unitarity bounds, therefore we neglect them in the notation (A.3). We denote the
Hermitianconjugate operators through bars: a† → a¯, b† → ¯b, and so on. Then,
a !
b
2
where Λ1,...,9 are real and Λ10,11,12 are in general complex. We follow ref. [24] to compute
HJEP03(218)5
the unitarity bounds on the parameters of the potential (A.2). For notational simplicity,
we write
(A.2a)
(A.2b)
(A.2c)
(A.2d)
(A.3)
(A.4a)
(A.4b)
(A.4c)
(A.4d)
(A.4e)
(A.4f)
(A.4g)
(A.4h)
(A.4i)
(A.4j)
(A.4k)
(A.4l)
(A.4m)
(A.4n)
(A.4o)
(A.5)
We must consider all the 2 → 2 scatterings that various pairs of particles may suffer among
themselves. For instance, the three states aa, cc, and ee may, at treelevel, scatter through
a matrix
Vquartic = Λ1 a¯a¯aa + ¯b¯bbb + 2a¯¯bab
+ Λ2 c¯c¯cc + d¯d¯dd + 2c¯d¯cd
+ Λ3 e¯e¯ee + f¯f¯f f + 2e¯f¯ef
+ Λ4 a¯c¯ac + ¯bd¯bd + a¯d¯ad + ¯bc¯bc
+ Λ5 a¯e¯ae + ¯bf¯bf + a¯f¯af + ¯be¯be
+ Λ6 c¯e¯ce + d¯f¯df + c¯f¯cf + d¯e¯de
+ Λ7 a¯c¯ac + ¯bd¯bd + a¯d¯bc + ¯bc¯ad
+ Λ8 a¯e¯ae + ¯bf¯bf + a¯f¯be + ¯be¯af
+ Λ9 c¯e¯ce + d¯f¯df + c¯f¯de + d¯e¯cf
+ Λ10 a¯a¯cc + ¯b¯bdd + 2a¯¯bcd
+ Λ1∗0 c¯c¯aa + d¯d¯bb + 2c¯d¯ab
+ Λ11 a¯a¯ee + ¯b¯bf f + 2a¯¯bef
+ Λ1∗1 e¯e¯aa + f¯f¯bb + 2e¯f¯ab
+ Λ12 c¯c¯ee + d¯d¯f f + 2c¯d¯ef
+ Λ1∗2 e¯e¯cc + f¯f¯dd + 2e¯f¯cd .
2Λ1 2Λ10 2Λ11
2Λ∗10 2Λ2 2Λ12 .
2Λ∗11 2Λ∗12 2Λ3
The scattering matrices of the states (ad, bc), (af, be), and (bc, de) are
Λ4 Λ7 !
Λ7 Λ4
,
Λ5 Λ8 !
Λ8 Λ5
,
Λ6 Λ9 !
Λ9 Λ6
,
respectively. The scattering matrices of the states ad¯, ¯bc , af¯, ¯be , and f¯c, d¯e are
(A.6)
(A.8)
(A.9)
(A.10a)
(A.10b)
(A.10c)
(A.11)
respectively. The scattering matrix of the states a¯b, cd¯, ef¯ is
The scattering matrix of the states a¯a, ¯bb, c¯c, d¯d, e¯e, f¯f is
2Λ1 Λ7 Λ8
Λ4 + Λ7
Λ5 + Λ8
2Λ1
4Λ1
Λ4
Λ5
Λ4 + Λ7
Λ5 + Λ8
Λ4 + Λ7
Λ4
4Λ2
2Λ2
Λ6
Λ6 + Λ9
Λ4
Λ4 + Λ7
2Λ2
4Λ2
Λ6
Λ6 + Λ9
Λ5 + Λ8
Λ6 + Λ9
Λ5
Λ6
4Λ3
2Λ3
Λ5
Λ6
2Λ3
4Λ3
Λ5 + Λ8
Λ6 + Λ9
.
In order to guarantee unitarity, we must enforce the condition that the moduli of all the
eigenvalues of these matrices (and of a few more analogous matrices) are smaller than 4π.
After some effort we find that those eigenvalues are
Λ4 ± Λ7,
Λ4 ± 2 Λ10 ,
Λ5 ± Λ8,
Λ5 ± 2 Λ11 ,
Λ6 ± Λ9,
Λ6 ± 2 Λ12 ,
Λ4 + 2Λ7 ± 6 Λ10 ,
Λ5 + 2Λ8 ± 6 Λ11 ,
Λ6 + 2Λ9 ± 6 Λ12 ,
and the eigenvalues of the matrices (A.5), (A.8), and
Λ4 2Λ10 !
2Λ∗10 Λ4
,
Λ5 2Λ11 !
2Λ∗11 Λ5
,
Λ6 2Λ12 !
2Λ∗12 Λ6
,
(A.7)
6Λ1
2Λ4 + Λ7 2Λ5 + Λ8
2Λ4 + Λ7
6Λ2
2Λ6 + Λ9 .
2Λ5 + Λ8 2Λ6 + Λ9
6Λ3
In our case there is an additional symmetry φ2 ↔ φ3 in the potential, and that simplifies
things much. Comparing equations (4.2) and (A.2), we see that
(A.12a)
(A.12b)
(A.12c)
(A.12d)
(A.12e)
(A.12f)
(A.12g)
(A.12h)
(A.13a)
(A.13b)
(A.13c)
(A.14)
(B.1a)
(B.1b)
The quantities (A.10) then become
λ3 ± λ5,
λ3 ± 2λ7,
and the matrices (A.5), (A.8), and (A.11) become
2λ1 2λ7 2λ7
2Λ7 2λ2 2λ8 ,
2λ7 2λ8 2λ2
2λ1 λ5 λ5
λ5 λ6 2λ2
λ5 2λ2 λ6 ,
6λ1
2λ3 + λ5 2λ3 + λ5
6λ2
The matrices (A.14) are 2–3 symmetric and therefore their eigenvalues are easy to find.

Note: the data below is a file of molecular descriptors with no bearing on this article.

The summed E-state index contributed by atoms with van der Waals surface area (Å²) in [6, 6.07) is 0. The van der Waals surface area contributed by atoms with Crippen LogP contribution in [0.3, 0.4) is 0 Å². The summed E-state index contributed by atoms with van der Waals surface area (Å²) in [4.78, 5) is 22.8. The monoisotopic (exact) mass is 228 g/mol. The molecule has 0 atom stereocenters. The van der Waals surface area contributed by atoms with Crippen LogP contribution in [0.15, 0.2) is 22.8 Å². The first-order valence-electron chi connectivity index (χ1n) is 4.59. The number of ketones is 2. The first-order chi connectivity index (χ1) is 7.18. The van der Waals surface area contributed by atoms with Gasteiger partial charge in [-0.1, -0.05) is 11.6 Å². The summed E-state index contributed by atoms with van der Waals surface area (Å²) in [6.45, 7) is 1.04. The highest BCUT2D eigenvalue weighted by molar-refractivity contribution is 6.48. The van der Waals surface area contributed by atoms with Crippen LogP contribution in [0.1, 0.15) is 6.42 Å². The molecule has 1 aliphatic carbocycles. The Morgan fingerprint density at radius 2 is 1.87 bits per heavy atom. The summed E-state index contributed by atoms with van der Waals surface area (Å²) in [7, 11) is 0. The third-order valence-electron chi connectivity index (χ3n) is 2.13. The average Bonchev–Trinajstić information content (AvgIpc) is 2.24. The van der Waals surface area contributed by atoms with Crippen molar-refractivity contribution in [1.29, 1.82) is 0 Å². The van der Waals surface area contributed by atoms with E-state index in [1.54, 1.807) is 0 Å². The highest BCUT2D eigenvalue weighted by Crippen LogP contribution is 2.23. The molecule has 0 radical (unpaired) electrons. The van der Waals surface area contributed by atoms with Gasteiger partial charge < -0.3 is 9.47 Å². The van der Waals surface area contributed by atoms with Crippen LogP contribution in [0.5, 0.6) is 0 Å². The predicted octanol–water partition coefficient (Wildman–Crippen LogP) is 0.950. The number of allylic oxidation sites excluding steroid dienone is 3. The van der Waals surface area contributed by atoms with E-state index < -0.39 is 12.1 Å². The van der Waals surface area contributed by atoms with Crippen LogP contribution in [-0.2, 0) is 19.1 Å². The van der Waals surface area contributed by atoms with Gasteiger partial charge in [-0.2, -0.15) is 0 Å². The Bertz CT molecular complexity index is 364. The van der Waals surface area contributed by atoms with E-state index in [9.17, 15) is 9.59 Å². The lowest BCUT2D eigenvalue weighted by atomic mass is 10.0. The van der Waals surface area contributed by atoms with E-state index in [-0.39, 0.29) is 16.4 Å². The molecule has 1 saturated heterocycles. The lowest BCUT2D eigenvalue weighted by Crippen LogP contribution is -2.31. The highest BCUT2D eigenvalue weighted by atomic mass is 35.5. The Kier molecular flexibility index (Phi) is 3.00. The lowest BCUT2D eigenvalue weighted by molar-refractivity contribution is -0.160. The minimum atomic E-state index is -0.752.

One thus obtains the quantities in the lefthand sides of inequalities (4.23).
B
Other stability points
Besides the vacuum state given by equations (4.6) and (4.7), there are several other stability
points of the potential. The vacuum state must have a lower value of the potential than
all other stability points. Therefore we must consider as many stability points as we can
and, for each of them, compute the expectation value of the potential. That is what we do
in the following.
1. Equations (4.5) have solutions with v1 6= 0 and v3 = ±v2. They are
v12 =
2 (λ2 + l4) µ 1 − 4l3 (µ 2 ± µ 3) ,
v22 = −2l3µ 1 + 2λ1 (µ 2 ± µ 3) .
8l32 − 4λ1 (λ2 + l4)
Plugging v3 = ±v2 together with equations (B.1) into equation (4.3), one obtains
V0 = V0(1±)
2. The point v1 = v2 = v3 = 0 has
3. If v2 = v3 = 0 but v1 6= 0, there is a stability point with
yielding
to be positive and
V0 = V0(2)
≡ 0.
,
V0 = V0(3)
≡ − 4λ1
4. If v1 = 0 but v2 6= 0 and v3 6= 0, we may analytically entertain the possibility that
the VEVs of φ02 and φ03 have a relative phase ϑ. We take in this case both v2 and v3
V0 = µ 2 v22 + v32 + λ2 v24 + v34 + (λ4 + λ6) v22v32
+ 2µ 3v2v3 cos ϑ + 2λ8v22v32 cos (2ϑ).
The stationarity equations are
0 = µ 3 sin ϑ + 2λ8v2v3 sin (2ϑ),
0 = µ 2v2 + µ 3v3 cos ϑ + 2λ2v23 + (λ4 + λ6) v2v32 + 2λ8v2v32 cos (2ϑ),
0 = µ 2v3 + µ 3v2 cos ϑ + 2λ2v33 + (λ4 + λ6) v22v3 + 2λ8v2v3 cos (2ϑ).
2
This leads to the following possibilities:
(a) cos ϑ = ±1 and v3 6= v2. Then,
(B.2)
(B.3)
(B.4)
(B.5)
(B.6)
(B.7)
(B.8a)
(B.8b)
(B.9)
(B.10)
(B.11)
Plugging cos ϑ = ±1 and equations (B.8) into equation (B.6), one obtains
(b) cos ϑ = ±1 and v3 = v2. One then has
leading to
v22 + v32 = − 2λ2
,
µ 2
,
µ 2 ± µ 3
V0 = V0(5±)
(µ 2 ± µ 3)
2
≡ − 2λ2 + λ4 + λ6 + 2λ8
and to
Of course, this stability point only exists if cos ϑ ≤ 1, viz.
4λ8µ 2
1 ≤ (2λ2 + λ4 + λ6 − 2λ8) µ 3
.
(B.12)
(B.13)
(B.14)
Attribution License (CCBY 4.0), which permits any use, distribution and reproduction in
any medium, provided the original author(s) and source are credited.